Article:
Accounting for soil carbon changes in agricultural life cycle assessment (LCA): a review

Accounting for soil carbon changes in agricultural life cycle assessment (LCA): a review Soil carbon sequestration, a climate change mitigation option for agriculture, can either increase or decrease as a result of land management change (LMC) and land use change (LUC). To estimate all greenhouse gas (GHG) exchanges associated with various agricultural systems, life cycle assessments (LCAs) are frequently undertaken. To date LCA practitioners have not had a well-defined procedure to account for soil C in their assessments and as a consequence it is often not included. In this study, various methods used to estimate soil C changes due to (i) LMC and (ii) LUC are examined to assess soil C accounting methodologies in the life cycle inventory (LCI) of agricultural LCAs. A compromise between accuracy and completeness in LCA methods is necessary. A ranking of the preference of soil C accounting methods is suggested based on user expertise and data quality. For large scale assessment, the timing of soil CO2 emissions should be taken into account. If indirect LUC is relevant, a sensitivity analysis of assessment methods should be conducted because the methods highly affect assessment results. A common soil C accounting method that can be easily applied in agricultural LCA needs to be established and an agreement on indirect LUC methods will facilitate the assessment of LMC and LUC within agricultural LCAs. http://www.deepdyve.com/assets/images/DeepDyve-Logo-lg.png Journal of Cleaner Production Elsevier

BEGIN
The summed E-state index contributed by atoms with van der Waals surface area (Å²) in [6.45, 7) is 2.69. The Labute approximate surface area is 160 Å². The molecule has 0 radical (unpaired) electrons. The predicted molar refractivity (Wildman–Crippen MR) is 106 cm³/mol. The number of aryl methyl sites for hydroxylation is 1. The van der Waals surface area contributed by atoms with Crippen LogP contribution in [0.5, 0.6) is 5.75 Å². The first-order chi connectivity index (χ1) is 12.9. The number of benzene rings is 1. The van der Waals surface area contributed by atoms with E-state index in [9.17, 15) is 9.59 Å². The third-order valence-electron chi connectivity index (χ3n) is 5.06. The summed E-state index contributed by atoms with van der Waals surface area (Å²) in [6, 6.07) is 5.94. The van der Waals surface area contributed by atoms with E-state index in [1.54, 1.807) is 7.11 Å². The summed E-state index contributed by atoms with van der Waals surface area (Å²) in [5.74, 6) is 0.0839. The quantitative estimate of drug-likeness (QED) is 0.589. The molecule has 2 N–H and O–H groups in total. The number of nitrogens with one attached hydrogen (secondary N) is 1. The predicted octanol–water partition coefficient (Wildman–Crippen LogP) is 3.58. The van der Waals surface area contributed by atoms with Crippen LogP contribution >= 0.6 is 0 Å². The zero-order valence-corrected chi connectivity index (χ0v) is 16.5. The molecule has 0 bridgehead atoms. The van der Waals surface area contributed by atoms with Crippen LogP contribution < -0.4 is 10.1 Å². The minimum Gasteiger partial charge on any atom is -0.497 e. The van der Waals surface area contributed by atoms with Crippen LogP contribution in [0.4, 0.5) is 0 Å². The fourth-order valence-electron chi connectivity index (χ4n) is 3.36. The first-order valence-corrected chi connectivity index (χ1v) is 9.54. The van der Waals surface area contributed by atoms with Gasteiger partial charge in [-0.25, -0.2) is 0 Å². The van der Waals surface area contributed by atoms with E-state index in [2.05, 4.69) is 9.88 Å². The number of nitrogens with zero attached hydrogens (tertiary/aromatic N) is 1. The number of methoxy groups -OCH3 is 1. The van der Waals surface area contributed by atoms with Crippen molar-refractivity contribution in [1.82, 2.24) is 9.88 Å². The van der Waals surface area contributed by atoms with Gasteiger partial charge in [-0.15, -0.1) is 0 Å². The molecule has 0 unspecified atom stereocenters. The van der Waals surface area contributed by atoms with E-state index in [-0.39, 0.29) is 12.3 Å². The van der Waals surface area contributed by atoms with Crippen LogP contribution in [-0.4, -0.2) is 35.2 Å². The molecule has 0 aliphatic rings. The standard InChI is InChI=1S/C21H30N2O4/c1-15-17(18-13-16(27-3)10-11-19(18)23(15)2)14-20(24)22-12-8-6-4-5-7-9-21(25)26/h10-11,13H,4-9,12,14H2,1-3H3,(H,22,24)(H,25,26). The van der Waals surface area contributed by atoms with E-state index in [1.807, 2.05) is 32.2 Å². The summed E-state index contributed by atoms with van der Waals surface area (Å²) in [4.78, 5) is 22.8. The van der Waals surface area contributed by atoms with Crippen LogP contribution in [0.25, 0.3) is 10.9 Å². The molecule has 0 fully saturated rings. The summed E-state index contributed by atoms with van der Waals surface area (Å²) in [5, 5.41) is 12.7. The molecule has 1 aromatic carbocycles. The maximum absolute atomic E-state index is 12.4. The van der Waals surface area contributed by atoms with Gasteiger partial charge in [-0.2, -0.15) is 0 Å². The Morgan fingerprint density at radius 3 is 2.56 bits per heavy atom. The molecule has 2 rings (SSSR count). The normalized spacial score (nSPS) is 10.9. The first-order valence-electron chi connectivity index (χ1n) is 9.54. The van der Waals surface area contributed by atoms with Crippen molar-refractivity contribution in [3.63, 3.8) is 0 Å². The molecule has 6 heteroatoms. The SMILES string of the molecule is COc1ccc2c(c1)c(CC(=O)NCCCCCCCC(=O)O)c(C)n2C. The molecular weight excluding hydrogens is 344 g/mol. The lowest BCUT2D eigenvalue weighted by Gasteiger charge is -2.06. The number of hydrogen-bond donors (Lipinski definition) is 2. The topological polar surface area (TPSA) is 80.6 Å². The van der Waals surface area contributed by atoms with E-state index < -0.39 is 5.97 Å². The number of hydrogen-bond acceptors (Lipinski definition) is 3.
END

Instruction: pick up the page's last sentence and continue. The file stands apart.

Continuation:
Accounting for soil carbon changes in agricultural life cycle assessment (LCA): a review

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Publisher
Elsevier
Copyright
Copyright © 2015 Elsevier Ltd
ISSN
0959-6526
D.O.I.
10.1016/j.jclepro.2015.05.040
Publisher site
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Abstract

Soil carbon sequestration, a climate change mitigation option for agriculture, can either increase or decrease as a result of land management change (LMC) and land use change (LUC). To estimate all greenhouse gas (GHG) exchanges associated with various agricultural systems, life cycle assessments (LCAs) are frequently undertaken. To date LCA practitioners have not had a well-defined procedure to account for soil C in their assessments and as a consequence it is often not included. In this study, various methods used to estimate soil C changes due to (i) LMC and (ii) LUC are examined to assess soil C accounting methodologies in the life cycle inventory (LCI) of agricultural LCAs. A compromise between accuracy and completeness in LCA methods is necessary. A ranking of the preference of soil C accounting methods is suggested based on user expertise and data quality. For large scale assessment, the timing of soil CO2 emissions should be taken into account. If indirect LUC is relevant, a sensitivity analysis of assessment methods should be conducted because the methods highly affect assessment results. A common soil C accounting method that can be easily applied in agricultural LCA needs to be established and an agreement on indirect LUC methods will facilitate the assessment of LMC and LUC within agricultural LCAs.

Journal

Journal of Cleaner ProductionElsevier

Published: Oct 1, 2015

References

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